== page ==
This is the map I started with. You can see why I wouldn’t recommend anyone attempt to follow this!


First loop: 17.73km

Second loop: 23.68km

Third loop 21.62km

Overnight hike: 34km

These pictures are crappy, I know that, but that’s OK because there’s nothing wrong with putting yourself out there if you want to make change happen. If I waited until everything was perfect before I did anything, I’d never get to bloody well do a single thing!

So, it was shitty that we had the fires and some of our houses nearly burned down (mine included), but if that never happened I would never have come to find these new hikes that will not just benefit me, but others who are interested in living a life made of adventure.

Appreciating nature is what humans are made for and the more we can get out in it, the healthier we’ll be, the happier we’ll be and the more likely we’ll be to be able to overcome the crappy things that seek to tear us down, like fires, viruses and mean-spirited arseholes. 

Flame a new path and fire up your mind







Over and Out

I’m removing myself from the crazy shit that’s going on in the world by going totally offline: no email, no website, no social media, no Netflix, you know, the whole shebang. I’ll get back on once there’s a little more normality and sense, so for the time being, this is goodbye.

I’ve always been really passionate about the environment and the only way I could cope with the environmental destruction that was underway the world over, was to disengage from it. I knew the ins and outs of the ills of the world in terms of environmental catastrophe and became down-trodden with the burden of knowing everything I did, but having the power to change it nil. This virus is the same. I’m not passionate about viruses, but I am passionate about my own freedom and autonomy, so I have to get going while the getting is good before I basically get royally fucked. The capacity to disengage is something I have complete control over in this ridiculous bullshit situation, so that’s what I’m doing.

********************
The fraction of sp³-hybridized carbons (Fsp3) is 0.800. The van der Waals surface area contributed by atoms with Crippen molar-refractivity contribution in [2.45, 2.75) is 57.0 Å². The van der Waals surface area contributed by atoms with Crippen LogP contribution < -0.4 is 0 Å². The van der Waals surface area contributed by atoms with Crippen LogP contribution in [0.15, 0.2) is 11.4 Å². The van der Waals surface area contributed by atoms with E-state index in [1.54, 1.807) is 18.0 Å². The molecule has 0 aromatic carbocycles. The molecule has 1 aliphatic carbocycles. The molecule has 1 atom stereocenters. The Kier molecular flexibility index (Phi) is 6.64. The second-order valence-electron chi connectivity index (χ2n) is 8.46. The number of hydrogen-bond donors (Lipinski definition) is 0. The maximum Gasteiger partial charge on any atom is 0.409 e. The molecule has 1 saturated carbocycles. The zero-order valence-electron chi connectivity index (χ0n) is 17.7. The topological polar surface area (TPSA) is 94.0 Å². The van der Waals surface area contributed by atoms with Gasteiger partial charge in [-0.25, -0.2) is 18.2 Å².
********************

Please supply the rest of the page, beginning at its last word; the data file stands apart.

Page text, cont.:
I’ve written this on the wall of my house next to the front door:

I’m excited about disengaging. It’s already given me back the ability to sleep through the night. The extra brain space is going to give me the capacity to be more creative and complete some projects that have been taking a backseat for too long, like my new hiking memoir (One Foot After the Other), my children’s book (Warrigal), and my yet unfinished novel (Don’t Turn Your Back on the Ocean), not to mention playing my banjo, gardening and various handicraft projects that I’ve been making excuses about for too long.